To put in real numbers, the Village’s pension obligation alone has risen from $17,103 in 2001 to $1,057,015 in 2012, or an approximately 6,000% increase in just a decade.

In essence, our obligations to the State are escalating at an unsustainable pace, so alternative revenue sources must be found or fundamental services and personnel will have to be cut.

»»»  Principals are most important factor in teachers leaving the profession  

To find out what factors influence novice teachers’ decisions to leave the teaching profession, Peter Youngs, associate professor of educational policy at Michigan State University and Ben Pogodzinski of Wayne State University, working with two other colleagues at Michigan State, surveyed 184 beginning teachers of grades one through eight in eleven large school districts in Michigan and Indiana. Their study was recently published in Elementary School Journal.

The researchers found that the most important factor influencing commitment was the beginning teacher’s perception of how well the school principal worked with the teaching staff as a whole. This was a stronger factor than the adequacy of resources, the extent of a teacher’s administrative duties, the manageability of his or her workload, or the frequency of professional-development opportunities.
Why Do So Many Teachers Quit Their Jobs? Because They Hate Their Bosses ( The Atlantic)


»»»  Indiana’s school voucher program is being challenged in court on grounds that it benefits religious institutions.

Indiana Supreme Court justices heard arguments last week over the state’s school voucher program, also known as Choice Scholarships Program.

At stake: Whether it’s legal for the state to use public funds to help parents pay for sending their children to private schools — an overwhelming majority of which are religious affiliated.

The state contends tax money is not being used to fund religious institutions, that parents receiving the vouchers are free to send their children to any school. Opponents argue public schools are losing not only students, but the cash the state would spend on their schooling — it’s illegal because religious schools are the ones benefiting, a clear violation of separation of church and state and contrary to the Indiana Constitution.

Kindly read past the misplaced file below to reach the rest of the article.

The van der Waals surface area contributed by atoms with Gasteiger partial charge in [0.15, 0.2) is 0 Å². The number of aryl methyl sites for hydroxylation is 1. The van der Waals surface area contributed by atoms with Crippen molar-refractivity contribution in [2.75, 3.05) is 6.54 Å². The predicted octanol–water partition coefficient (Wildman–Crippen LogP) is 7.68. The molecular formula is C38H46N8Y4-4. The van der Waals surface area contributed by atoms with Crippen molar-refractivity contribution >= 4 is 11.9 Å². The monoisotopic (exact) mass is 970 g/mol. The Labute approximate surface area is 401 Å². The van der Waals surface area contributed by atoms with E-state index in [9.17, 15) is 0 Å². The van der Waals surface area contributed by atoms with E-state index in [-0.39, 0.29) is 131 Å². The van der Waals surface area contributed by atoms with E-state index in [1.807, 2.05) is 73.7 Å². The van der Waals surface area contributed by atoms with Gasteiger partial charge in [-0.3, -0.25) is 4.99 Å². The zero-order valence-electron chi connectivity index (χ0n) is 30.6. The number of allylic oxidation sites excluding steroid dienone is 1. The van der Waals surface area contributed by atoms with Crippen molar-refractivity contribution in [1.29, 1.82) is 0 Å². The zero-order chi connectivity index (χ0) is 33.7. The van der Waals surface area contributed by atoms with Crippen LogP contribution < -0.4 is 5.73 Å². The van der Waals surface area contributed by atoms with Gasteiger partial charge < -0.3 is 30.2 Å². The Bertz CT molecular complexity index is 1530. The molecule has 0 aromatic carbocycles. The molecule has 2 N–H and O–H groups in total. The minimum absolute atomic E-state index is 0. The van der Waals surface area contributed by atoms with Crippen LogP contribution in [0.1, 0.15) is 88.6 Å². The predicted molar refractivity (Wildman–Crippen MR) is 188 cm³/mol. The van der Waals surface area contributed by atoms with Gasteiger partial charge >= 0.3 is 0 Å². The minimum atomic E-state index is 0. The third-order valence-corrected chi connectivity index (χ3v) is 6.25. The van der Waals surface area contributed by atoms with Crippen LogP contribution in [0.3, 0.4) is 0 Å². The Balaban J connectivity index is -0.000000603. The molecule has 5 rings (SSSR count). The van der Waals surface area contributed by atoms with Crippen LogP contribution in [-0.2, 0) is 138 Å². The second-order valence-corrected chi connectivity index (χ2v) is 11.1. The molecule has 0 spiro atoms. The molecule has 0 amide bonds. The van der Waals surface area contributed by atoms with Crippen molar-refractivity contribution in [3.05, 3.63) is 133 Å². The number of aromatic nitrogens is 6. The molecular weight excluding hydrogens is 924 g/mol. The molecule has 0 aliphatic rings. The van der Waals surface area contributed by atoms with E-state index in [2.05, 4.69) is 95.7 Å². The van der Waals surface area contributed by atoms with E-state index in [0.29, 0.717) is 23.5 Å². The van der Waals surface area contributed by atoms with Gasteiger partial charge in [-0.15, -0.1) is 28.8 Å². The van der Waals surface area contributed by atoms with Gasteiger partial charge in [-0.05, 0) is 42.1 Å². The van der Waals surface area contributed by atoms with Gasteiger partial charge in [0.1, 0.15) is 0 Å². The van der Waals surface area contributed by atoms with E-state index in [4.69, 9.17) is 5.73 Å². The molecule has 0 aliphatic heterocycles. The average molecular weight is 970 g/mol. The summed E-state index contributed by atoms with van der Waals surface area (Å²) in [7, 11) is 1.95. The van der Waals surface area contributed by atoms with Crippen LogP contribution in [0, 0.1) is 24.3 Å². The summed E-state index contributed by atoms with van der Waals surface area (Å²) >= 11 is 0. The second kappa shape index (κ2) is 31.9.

It is the nation’s largest school voucher program, having grown to more than 9,000 students during its second year of operation.

If the state voucher program is found unconstitutional, what about college scholarship programs that “benefit” religious institutions.

In considering the law, “The problem for me is `the benefit of,”‘ said Indiana Chief Justice Brent Dickson, referring the wording of the state constitution, which precludes spending state funds for the benefit of religious institutions. Dickson and other justices repeatedly probed the nuances of that phrase’s meaning — including whether it applied to other government services or to state scholarships that help students attend church-affiliated universities like Notre Dame.

It’s probably too early to tell how the voucher school students are performing compared to public school students.

September 5, 2012